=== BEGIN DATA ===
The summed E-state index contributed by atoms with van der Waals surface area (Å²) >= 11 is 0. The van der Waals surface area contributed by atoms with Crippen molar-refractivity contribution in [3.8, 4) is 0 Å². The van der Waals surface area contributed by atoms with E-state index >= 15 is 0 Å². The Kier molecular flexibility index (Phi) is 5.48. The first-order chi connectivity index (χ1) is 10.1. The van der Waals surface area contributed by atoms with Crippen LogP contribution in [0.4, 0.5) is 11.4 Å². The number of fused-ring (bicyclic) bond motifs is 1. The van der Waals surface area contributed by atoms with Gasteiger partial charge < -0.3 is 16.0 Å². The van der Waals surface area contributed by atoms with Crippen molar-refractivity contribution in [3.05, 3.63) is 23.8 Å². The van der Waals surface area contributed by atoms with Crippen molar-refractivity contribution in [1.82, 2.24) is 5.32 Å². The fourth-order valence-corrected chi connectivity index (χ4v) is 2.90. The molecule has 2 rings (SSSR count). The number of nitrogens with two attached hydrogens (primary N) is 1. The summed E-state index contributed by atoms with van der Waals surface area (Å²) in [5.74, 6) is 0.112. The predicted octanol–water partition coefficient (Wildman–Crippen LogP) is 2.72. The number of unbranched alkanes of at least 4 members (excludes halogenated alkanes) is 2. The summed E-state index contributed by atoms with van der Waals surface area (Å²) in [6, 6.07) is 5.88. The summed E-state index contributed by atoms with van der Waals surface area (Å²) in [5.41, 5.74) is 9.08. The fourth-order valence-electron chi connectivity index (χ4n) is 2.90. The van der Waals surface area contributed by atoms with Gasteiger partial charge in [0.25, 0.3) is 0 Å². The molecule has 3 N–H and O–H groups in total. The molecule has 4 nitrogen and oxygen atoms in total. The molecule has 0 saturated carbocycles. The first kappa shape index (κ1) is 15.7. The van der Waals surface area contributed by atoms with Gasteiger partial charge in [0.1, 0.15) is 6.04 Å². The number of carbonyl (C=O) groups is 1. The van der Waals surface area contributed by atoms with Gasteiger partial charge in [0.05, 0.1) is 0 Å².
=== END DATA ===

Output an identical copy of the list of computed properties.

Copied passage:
The summed E-state index contributed by atoms with van der Waals surface area (Å²) >= 11 is 0. The van der Waals surface area contributed by atoms with Crippen molar-refractivity contribution in [3.8, 4) is 0 Å². The van der Waals surface area contributed by atoms with E-state index >= 15 is 0 Å². The Kier molecular flexibility index (Phi) is 5.48. The first-order chi connectivity index (χ1) is 10.1. The van der Waals surface area contributed by atoms with Crippen LogP contribution in [0.4, 0.5) is 11.4 Å². The number of fused-ring (bicyclic) bond motifs is 1. The van der Waals surface area contributed by atoms with Gasteiger partial charge < -0.3 is 16.0 Å². The van der Waals surface area contributed by atoms with Crippen molar-refractivity contribution in [3.05, 3.63) is 23.8 Å². The van der Waals surface area contributed by atoms with Crippen molar-refractivity contribution in [1.82, 2.24) is 5.32 Å². The fourth-order valence-corrected chi connectivity index (χ4v) is 2.90. The molecule has 2 rings (SSSR count). The number of nitrogens with two attached hydrogens (primary N) is 1. The summed E-state index contributed by atoms with van der Waals surface area (Å²) in [5.74, 6) is 0.112. The predicted octanol–water partition coefficient (Wildman–Crippen LogP) is 2.72. The number of unbranched alkanes of at least 4 members (excludes halogenated alkanes) is 2. The summed E-state index contributed by atoms with van der Waals surface area (Å²) in [6, 6.07) is 5.88. The summed E-state index contributed by atoms with van der Waals surface area (Å²) in [5.41, 5.74) is 9.08. The fourth-order valence-electron chi connectivity index (χ4n) is 2.90. The van der Waals surface area contributed by atoms with Gasteiger partial charge in [0.25, 0.3) is 0 Å². The molecule has 3 N–H and O–H groups in total. The molecule has 4 nitrogen and oxygen atoms in total. The molecule has 0 saturated carbocycles. The first kappa shape index (κ1) is 15.7. The van der Waals surface area contributed by atoms with Gasteiger partial charge in [0.1, 0.15) is 6.04 Å². The number of carbonyl (C=O) groups is 1. The van der Waals surface area contributed by atoms with Gasteiger partial charge in [0.05, 0.1) is 0 Å².